I'm not blaming the movie for this, but rather people who read the movie in the way you're reading it. The movie is actually much more complex than you're giving it credit for. It's as much about the limitations of gender roles and attitudes as it is about sexual orientation. I understand that you believe yourself to be valiantly battling stereotypes, but you're actually affirming them: Ennis was a strong *man* when he fought the bikers, for instance. (presumably an effeminate man would have run away shrieking.)

I think this argument has reached its end. There's really not much more I can say to you. But I'm glad the movie makes you feel that your non-gay lifestyle can be found and nurtured.

Offline cythera4

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Re: SPOILER FREE--Cultural Impact of the film/book
« Reply #33 on: February 06, 2006, 02:07:37 PM »
One last point: I was not identifying Jack as feminine in some objective sense (hence the quote marks), but registering the fact that he is so identified by the Texans he deals with, especially the men, who sense weakness in him because he isn't into typical, kneejerk macho displays. This is a cultural coding of Jack as feminine that the script makes pretty clear is in play. What the movie is arguing is that such a view is a horrible straitjacket for men to wear, forcing them to deny their impulses to tenderness and affection in the urge to be seen as "stud duck."

Offline HerrKaiser

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Re: SPOILER FREE--Cultural Impact of the film/book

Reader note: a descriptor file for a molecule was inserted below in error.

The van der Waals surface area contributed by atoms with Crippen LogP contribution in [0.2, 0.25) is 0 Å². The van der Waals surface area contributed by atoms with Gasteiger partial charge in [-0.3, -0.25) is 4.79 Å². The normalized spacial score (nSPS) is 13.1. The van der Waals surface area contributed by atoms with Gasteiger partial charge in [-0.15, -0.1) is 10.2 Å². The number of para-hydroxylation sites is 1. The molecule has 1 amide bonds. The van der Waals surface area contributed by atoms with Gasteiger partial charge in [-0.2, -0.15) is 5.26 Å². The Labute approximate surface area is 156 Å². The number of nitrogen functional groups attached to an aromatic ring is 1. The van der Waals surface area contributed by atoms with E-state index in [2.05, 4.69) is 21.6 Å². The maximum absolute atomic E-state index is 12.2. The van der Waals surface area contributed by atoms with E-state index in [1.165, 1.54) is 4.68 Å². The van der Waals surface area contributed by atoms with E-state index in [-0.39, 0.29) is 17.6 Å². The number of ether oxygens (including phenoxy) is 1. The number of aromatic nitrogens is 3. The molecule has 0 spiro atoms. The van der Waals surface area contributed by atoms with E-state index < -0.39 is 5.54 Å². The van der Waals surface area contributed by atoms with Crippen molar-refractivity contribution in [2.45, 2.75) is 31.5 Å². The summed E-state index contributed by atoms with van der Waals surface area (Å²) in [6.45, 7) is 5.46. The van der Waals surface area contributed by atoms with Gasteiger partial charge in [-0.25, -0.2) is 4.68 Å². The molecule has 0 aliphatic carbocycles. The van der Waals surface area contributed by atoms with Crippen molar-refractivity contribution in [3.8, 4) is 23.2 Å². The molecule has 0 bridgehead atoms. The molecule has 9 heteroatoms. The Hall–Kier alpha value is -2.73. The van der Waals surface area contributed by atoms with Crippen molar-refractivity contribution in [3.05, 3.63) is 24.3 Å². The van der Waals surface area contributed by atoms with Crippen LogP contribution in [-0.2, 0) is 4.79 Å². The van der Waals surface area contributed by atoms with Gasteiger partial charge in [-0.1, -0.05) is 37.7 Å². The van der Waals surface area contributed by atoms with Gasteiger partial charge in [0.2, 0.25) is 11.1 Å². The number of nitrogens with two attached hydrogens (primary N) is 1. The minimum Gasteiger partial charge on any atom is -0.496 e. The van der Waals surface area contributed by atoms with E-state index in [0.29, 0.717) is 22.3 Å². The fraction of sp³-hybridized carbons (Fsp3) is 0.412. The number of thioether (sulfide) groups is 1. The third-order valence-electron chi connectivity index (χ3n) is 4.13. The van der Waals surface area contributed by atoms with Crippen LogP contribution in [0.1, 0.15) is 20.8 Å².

« Reply #34 on: February 06, 2006, 02:16:54 PM »
Cythra, where I am coming from is to discuss what the movie is, rather than is not. It IS about masculine men, not about the stereotypes. As such, I do not believe that it attempts to "force" effeminate gays back into the closet. On the contrary, it serves to provide the hallo effect on all gay men that the, finally, opened door on how a truly loving gay relationship can be. As in any form of "selling" (and that is what social change ultimately boils down to), one has to being with a point or points that allow the prospective audience to accept what you are going to say and present.

As I pointed out before, when Spencer Tracy and Kate Hepburn's daughter brought home Sidney Portier, who wouldn't have embraced the idea? A rich, educated, fabulous looking black man! It set the stage for consideration so that in the real world, people were accepting of bringing home much less attractive, much less rich, much less educated black people because of their essence and good human qualities.

The film avoids the "pitfall" of feminine men as being repulsive because there is no such pitfall. Where is this pitfall? Not in W&G; not in QasFolk; not in Bird Cage etc etc.

I also do not consider Ennis' machismo as misguided. His fight with the bikers was protecting his family and surely not an random act of violence against others. His attack on the trucker outside the bar was indeed brutal, but it wasn't his desire to be seen as a man here, he was simply and utterly raging mad and started kicking things around.